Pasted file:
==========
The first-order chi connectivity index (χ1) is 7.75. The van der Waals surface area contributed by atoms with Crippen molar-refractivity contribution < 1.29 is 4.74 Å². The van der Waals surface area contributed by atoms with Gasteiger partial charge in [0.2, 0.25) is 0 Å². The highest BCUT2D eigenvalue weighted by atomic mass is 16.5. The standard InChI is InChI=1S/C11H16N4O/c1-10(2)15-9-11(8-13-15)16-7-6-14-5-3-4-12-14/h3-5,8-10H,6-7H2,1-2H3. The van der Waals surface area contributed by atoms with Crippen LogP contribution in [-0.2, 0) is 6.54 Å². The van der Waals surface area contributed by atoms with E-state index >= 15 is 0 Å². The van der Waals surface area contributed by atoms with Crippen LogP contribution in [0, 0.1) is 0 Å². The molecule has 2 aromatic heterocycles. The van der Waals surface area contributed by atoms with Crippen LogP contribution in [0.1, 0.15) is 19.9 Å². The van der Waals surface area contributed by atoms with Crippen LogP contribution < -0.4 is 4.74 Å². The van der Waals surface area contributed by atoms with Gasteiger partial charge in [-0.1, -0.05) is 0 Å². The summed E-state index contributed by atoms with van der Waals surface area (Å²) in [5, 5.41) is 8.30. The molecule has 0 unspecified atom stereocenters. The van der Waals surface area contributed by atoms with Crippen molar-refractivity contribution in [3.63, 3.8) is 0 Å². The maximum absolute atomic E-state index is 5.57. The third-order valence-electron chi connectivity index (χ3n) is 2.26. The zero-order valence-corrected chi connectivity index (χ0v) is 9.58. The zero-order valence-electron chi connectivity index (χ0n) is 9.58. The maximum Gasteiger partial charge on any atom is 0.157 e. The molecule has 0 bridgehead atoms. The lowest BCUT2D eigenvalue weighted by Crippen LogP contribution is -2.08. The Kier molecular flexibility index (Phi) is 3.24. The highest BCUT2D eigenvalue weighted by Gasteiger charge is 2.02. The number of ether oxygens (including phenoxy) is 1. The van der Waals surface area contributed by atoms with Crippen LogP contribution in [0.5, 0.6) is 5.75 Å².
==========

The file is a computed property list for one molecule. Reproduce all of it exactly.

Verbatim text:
The first-order chi connectivity index (χ1) is 7.75. The van der Waals surface area contributed by atoms with Crippen molar-refractivity contribution < 1.29 is 4.74 Å². The van der Waals surface area contributed by atoms with Gasteiger partial charge in [0.2, 0.25) is 0 Å². The highest BCUT2D eigenvalue weighted by atomic mass is 16.5. The standard InChI is InChI=1S/C11H16N4O/c1-10(2)15-9-11(8-13-15)16-7-6-14-5-3-4-12-14/h3-5,8-10H,6-7H2,1-2H3. The van der Waals surface area contributed by atoms with Crippen LogP contribution in [-0.2, 0) is 6.54 Å². The van der Waals surface area contributed by atoms with E-state index >= 15 is 0 Å². The van der Waals surface area contributed by atoms with Crippen LogP contribution in [0, 0.1) is 0 Å². The molecule has 2 aromatic heterocycles. The van der Waals surface area contributed by atoms with Crippen LogP contribution in [0.1, 0.15) is 19.9 Å². The van der Waals surface area contributed by atoms with Crippen LogP contribution < -0.4 is 4.74 Å². The van der Waals surface area contributed by atoms with Gasteiger partial charge in [-0.1, -0.05) is 0 Å². The summed E-state index contributed by atoms with van der Waals surface area (Å²) in [5, 5.41) is 8.30. The molecule has 0 unspecified atom stereocenters. The van der Waals surface area contributed by atoms with Crippen molar-refractivity contribution in [3.63, 3.8) is 0 Å². The maximum absolute atomic E-state index is 5.57. The third-order valence-electron chi connectivity index (χ3n) is 2.26. The zero-order valence-corrected chi connectivity index (χ0v) is 9.58. The zero-order valence-electron chi connectivity index (χ0n) is 9.58. The maximum Gasteiger partial charge on any atom is 0.157 e. The molecule has 0 bridgehead atoms. The lowest BCUT2D eigenvalue weighted by Crippen LogP contribution is -2.08. The Kier molecular flexibility index (Phi) is 3.24. The highest BCUT2D eigenvalue weighted by Gasteiger charge is 2.02. The number of ether oxygens (including phenoxy) is 1. The van der Waals surface area contributed by atoms with Crippen LogP contribution in [0.5, 0.6) is 5.75 Å².